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The downtime for the damaged LHC has been extended several more months

DailyTech was pleased to report that the the world's largest particle accelerator, CERN's Large Hadron Collider was brought online early this month.  After several successful test firings, the initial testing was going ahead of schedule.  Then the excitement evaporated, with the failure of one of the transformers that cooled the collider.  Without its cooling, researchers could no longer operate the tunnel -- repairs were the only option.

Within a week, the transformer was replaced and hopes were high that firing would recommence.  Then came word that inspections after the repair revealed extensive wiring damage, and that the collider would be offline for 2 months.

With winter fast approaching, the downtime has been extended to 5-6 months, with researchers saying the collider will not be online until the spring.  Located on the Swiss-French border, the collider's repairs will likely be slowed by snowfall and weather.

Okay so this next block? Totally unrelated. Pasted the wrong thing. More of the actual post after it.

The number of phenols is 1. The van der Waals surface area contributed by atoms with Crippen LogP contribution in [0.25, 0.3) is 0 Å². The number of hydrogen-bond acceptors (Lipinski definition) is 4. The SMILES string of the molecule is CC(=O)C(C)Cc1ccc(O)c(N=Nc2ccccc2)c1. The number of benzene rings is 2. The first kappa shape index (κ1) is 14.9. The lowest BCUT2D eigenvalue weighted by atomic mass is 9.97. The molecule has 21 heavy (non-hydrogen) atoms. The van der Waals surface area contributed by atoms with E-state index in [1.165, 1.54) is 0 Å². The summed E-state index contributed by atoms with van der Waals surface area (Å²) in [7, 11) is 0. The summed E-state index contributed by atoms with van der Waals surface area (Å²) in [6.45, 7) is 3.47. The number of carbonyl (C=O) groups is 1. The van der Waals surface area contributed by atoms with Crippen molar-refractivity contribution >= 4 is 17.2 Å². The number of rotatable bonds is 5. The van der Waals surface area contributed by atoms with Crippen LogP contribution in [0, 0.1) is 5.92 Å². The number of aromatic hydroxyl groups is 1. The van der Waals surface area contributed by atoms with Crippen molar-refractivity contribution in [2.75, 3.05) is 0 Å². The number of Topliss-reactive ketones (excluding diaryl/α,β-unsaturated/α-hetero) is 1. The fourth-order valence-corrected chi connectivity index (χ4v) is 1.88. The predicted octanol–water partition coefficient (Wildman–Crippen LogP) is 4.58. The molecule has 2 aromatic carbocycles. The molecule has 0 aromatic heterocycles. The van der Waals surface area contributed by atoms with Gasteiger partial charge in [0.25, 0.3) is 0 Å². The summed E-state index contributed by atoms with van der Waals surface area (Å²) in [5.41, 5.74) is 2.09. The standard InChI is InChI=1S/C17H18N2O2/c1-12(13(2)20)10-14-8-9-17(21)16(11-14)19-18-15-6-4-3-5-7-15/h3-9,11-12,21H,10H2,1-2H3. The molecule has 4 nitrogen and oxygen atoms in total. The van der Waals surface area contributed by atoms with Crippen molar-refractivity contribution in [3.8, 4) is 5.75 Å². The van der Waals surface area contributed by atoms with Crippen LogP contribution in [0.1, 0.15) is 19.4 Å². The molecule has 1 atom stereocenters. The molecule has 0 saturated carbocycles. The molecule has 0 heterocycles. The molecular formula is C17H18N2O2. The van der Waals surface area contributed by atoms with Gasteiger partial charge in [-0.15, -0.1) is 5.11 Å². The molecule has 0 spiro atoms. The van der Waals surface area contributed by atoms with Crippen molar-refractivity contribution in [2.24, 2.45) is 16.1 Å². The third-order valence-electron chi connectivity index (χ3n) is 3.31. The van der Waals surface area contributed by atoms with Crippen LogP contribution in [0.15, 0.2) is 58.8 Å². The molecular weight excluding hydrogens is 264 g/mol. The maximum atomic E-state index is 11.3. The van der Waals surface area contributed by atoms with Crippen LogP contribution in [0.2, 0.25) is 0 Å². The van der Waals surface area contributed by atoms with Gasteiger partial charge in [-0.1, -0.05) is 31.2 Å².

The LHC is scheduled to shut down each year in mid-November due to these concerns.  It is expected that the repairs will not be complete before the shutdown.  The bad news was announced by spokesman James Gillies of the European Organization for Nuclear Research.

It will take several weeks just to warm up the damaged area from near absolute zero.  Then repairs can begin.  After repairs are complete, a month of rechilling will be neccessary.

The shutdown will end in late March or early April.  The collider is expected to be fully operational and ready for testing by then.

Mr. Gillies described the developments, stating, "They're going to have to open up and really investigate what went on there.  So that's going to be two or three weeks before we can put out something that we're sure of.  We are not going to be done with this before the winter shutdown, so there will be no more beam in the LHC this year."

Aside from technical difficulties the collider has been plagued with criticism, with some even directing death threats towards its scientists.  These individuals fear that the reactor could spell doom for the world with such particles as micro black-holes, despite the fact that the same theory that predicts micro-black holes, predicts they would evaporate almost instantly.




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